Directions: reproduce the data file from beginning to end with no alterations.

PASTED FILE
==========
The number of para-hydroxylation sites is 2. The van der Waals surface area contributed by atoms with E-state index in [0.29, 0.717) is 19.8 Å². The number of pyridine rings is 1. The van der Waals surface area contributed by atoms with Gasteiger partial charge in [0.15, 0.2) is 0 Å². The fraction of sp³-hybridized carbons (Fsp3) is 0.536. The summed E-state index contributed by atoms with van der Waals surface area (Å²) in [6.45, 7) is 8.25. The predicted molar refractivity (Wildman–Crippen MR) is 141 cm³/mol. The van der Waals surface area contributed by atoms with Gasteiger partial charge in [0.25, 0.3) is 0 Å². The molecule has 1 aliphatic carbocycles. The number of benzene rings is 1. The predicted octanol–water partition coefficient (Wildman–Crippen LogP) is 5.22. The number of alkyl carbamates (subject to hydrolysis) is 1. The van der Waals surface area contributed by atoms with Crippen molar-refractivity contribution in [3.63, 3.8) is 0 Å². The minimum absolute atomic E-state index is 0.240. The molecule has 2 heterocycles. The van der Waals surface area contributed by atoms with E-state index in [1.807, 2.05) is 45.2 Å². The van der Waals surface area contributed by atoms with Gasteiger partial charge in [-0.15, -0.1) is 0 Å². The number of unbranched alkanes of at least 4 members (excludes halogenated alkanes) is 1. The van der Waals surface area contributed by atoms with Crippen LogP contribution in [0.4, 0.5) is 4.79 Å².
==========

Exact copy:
The number of para-hydroxylation sites is 2. The van der Waals surface area contributed by atoms with E-state index in [0.29, 0.717) is 19.8 Å². The number of pyridine rings is 1. The van der Waals surface area contributed by atoms with Gasteiger partial charge in [0.15, 0.2) is 0 Å². The fraction of sp³-hybridized carbons (Fsp3) is 0.536. The summed E-state index contributed by atoms with van der Waals surface area (Å²) in [6.45, 7) is 8.25. The predicted molar refractivity (Wildman–Crippen MR) is 141 cm³/mol. The van der Waals surface area contributed by atoms with Gasteiger partial charge in [0.25, 0.3) is 0 Å². The molecule has 1 aliphatic carbocycles. The number of benzene rings is 1. The predicted octanol–water partition coefficient (Wildman–Crippen LogP) is 5.22. The number of alkyl carbamates (subject to hydrolysis) is 1. The van der Waals surface area contributed by atoms with Crippen molar-refractivity contribution in [3.63, 3.8) is 0 Å². The minimum absolute atomic E-state index is 0.240. The molecule has 2 heterocycles. The van der Waals surface area contributed by atoms with E-state index in [1.807, 2.05) is 45.2 Å². The van der Waals surface area contributed by atoms with Gasteiger partial charge in [-0.15, -0.1) is 0 Å². The number of unbranched alkanes of at least 4 members (excludes halogenated alkanes) is 1. The van der Waals surface area contributed by atoms with Crippen LogP contribution in [0.4, 0.5) is 4.79 Å².